Elon Musk’s spacecraft and rocket company SpaceX could be moving into Central Texas with an industrial facility in Bastrop County.
Bastrop County property records show that an entity tied to the Boring Company purchased the land near what it already owned along FM 1209. Then in early June, a 46.5-acre tract was transferred from the Boring Company’s entity to SpaceX.
In a June 6 filing with the Texas Commission on Environmental Quality, SpaceX gave notice for "Project Echo," a nearly 30-acre warehouse at 816 FM 1209. The project, just a 20-minute drive from Tesla's Giga Texas factory, was authorized to start construction early this month and has an estimated completion at the end of March 2023.
Meanwhile, the SpaceX jobs are for a facilities engineer and a senior application software engineer. The facilities engineer would be tasked with enabling SpaceX to achieve its long-term mission while the software engineer position would create systems to enable rapid build and reuse of the Starship—a reusable rocket the company is developing to carry cargo and people to space—as well as designing manufacturing software that will be used for Starlink, the company’s network of satellites providing internet access.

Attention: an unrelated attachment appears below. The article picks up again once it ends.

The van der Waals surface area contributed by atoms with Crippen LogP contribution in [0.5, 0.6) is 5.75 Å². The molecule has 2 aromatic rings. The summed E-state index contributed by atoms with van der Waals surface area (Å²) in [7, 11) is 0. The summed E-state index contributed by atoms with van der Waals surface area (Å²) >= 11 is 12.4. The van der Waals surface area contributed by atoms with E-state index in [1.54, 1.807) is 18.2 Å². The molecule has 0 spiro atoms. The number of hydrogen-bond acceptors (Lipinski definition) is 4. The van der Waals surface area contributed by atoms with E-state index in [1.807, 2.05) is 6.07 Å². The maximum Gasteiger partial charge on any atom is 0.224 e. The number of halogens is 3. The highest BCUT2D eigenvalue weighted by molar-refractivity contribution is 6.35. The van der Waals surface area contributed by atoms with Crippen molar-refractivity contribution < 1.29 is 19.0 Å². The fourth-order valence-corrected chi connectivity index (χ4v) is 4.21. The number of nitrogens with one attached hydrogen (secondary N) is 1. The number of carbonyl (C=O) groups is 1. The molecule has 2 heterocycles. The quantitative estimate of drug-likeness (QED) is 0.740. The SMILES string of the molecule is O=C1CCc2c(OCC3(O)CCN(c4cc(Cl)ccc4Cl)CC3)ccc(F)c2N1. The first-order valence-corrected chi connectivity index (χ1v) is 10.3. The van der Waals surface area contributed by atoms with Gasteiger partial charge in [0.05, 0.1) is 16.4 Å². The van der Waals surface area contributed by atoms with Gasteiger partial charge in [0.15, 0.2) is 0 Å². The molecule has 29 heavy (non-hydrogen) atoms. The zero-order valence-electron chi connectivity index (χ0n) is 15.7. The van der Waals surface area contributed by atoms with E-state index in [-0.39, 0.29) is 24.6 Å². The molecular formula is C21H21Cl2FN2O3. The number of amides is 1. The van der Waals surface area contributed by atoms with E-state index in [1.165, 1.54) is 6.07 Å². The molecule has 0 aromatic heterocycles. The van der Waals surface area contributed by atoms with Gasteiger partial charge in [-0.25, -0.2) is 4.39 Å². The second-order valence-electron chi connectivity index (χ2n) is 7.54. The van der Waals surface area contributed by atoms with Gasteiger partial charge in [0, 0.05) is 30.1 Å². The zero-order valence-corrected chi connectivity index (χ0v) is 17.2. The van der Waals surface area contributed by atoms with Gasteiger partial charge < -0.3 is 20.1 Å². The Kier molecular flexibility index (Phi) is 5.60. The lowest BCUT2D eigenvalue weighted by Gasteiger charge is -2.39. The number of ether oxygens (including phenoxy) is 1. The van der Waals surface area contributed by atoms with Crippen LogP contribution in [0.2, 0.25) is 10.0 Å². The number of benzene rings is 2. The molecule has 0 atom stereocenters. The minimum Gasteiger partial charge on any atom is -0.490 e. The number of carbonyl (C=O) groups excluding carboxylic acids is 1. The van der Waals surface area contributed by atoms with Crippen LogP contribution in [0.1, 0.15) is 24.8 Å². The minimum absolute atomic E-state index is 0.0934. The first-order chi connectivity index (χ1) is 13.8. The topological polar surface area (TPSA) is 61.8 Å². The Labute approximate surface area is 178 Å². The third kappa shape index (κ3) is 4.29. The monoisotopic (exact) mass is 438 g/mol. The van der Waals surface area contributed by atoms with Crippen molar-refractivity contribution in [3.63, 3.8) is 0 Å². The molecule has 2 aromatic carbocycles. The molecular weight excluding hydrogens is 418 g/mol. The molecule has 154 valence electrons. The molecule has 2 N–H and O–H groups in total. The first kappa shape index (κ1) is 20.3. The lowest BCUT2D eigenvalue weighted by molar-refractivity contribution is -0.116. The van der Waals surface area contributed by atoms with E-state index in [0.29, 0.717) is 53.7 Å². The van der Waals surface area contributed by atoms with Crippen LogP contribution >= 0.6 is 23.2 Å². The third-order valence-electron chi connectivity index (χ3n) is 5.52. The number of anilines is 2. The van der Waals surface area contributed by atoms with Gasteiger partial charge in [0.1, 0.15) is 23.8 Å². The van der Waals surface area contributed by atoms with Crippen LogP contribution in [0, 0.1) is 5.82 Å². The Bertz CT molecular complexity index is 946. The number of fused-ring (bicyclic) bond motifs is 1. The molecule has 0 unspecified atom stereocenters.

SpaceX has a site in South Texas along with a rocket testing facility an hour and a half drive north of Austin, in McGregor. Last year, job postings indicated SpaceX's plans for an Austin factory.
This brings an expansion of Musk’s companies in the region, with Tesla’s headquarters in southeast Travis County and the Boring Company based in Pflugerville.
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The U.S. Supreme Court overturned Roe v. Wade, the landmark ruling that guaranteed a constitutional right to an abortion, Friday morning. Moments later, Austin City Council set a special meeting for next month to pass a resolution aimed at decriminalizing abortion.
The GRACE Act, which stands for guarding the right to abortion care for everyone, is a twofold plan submitted by council member Jose “Chito” Vela. It recommends that city funds shouldn’t be used to surveil, catalog, report or investigate abortions. It also recommends that police make investigating abortion their lowest priority.
Council Member Vanessa Fuentes, who co-sponsored the resolution along with council members Paige Ellis, Kathie Tovo and Mayor Steve Adler, said the importance of the GRACE Act cannot be overstated.
“By introducing this resolution during a special session, City Council is doubling down on fighting back for reproductive health,” Fuentes said. “Items like the GRACE Act will promote essential healthcare while enabling individuals to exercise their bodily freedom.”
The act takes an approach similar to when former council member Greg Casar moved to decriminalize the possession of small amounts of marijuana. Ultimately, state law doesn't allow city officials to order police chiefs to adopt specific enforcement policies so the resolution would be a request to Police Chief Joe Chacon. In May, Politico reported that Vela is having "ongoing conversations" with Chacon about the proposal.